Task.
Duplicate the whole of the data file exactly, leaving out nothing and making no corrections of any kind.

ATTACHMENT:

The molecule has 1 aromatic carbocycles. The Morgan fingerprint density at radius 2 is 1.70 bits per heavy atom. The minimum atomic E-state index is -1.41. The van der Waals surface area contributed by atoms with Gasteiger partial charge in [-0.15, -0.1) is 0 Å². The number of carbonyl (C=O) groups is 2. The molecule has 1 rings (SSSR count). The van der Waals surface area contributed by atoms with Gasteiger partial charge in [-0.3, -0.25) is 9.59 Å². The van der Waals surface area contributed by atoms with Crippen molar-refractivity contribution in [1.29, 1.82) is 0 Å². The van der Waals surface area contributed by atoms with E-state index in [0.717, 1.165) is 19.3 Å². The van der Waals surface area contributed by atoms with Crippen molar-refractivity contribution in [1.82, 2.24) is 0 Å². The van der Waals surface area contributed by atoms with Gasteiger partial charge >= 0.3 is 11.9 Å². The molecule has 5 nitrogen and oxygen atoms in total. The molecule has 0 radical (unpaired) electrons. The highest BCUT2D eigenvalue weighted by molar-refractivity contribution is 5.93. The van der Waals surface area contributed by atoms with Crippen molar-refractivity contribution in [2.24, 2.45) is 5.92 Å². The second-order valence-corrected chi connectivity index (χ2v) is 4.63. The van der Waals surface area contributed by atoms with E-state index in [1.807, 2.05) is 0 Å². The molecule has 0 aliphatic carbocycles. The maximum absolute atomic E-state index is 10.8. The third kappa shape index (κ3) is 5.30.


The molecule has 1 aromatic carbocycles. The Morgan fingerprint density at radius 2 is 1.70 bits per heavy atom. The minimum atomic E-state index is -1.41. The van der Waals surface area contributed by atoms with Gasteiger partial charge in [-0.15, -0.1) is 0 Å². The number of carbonyl (C=O) groups is 2. The molecule has 1 rings (SSSR count). The van der Waals surface area contributed by atoms with Gasteiger partial charge in [-0.3, -0.25) is 9.59 Å². The van der Waals surface area contributed by atoms with Crippen molar-refractivity contribution in [1.29, 1.82) is 0 Å². The van der Waals surface area contributed by atoms with E-state index in [0.717, 1.165) is 19.3 Å². The van der Waals surface area contributed by atoms with Crippen molar-refractivity contribution in [1.82, 2.24) is 0 Å². The van der Waals surface area contributed by atoms with Gasteiger partial charge >= 0.3 is 11.9 Å². The molecule has 5 nitrogen and oxygen atoms in total. The molecule has 0 radical (unpaired) electrons. The highest BCUT2D eigenvalue weighted by molar-refractivity contribution is 5.93. The van der Waals surface area contributed by atoms with Crippen molar-refractivity contribution in [2.24, 2.45) is 5.92 Å². The second-order valence-corrected chi connectivity index (χ2v) is 4.63. The van der Waals surface area contributed by atoms with E-state index in [1.807, 2.05) is 0 Å². The molecule has 0 aliphatic carbocycles. The maximum absolute atomic E-state index is 10.8. The third kappa shape index (κ3) is 5.30.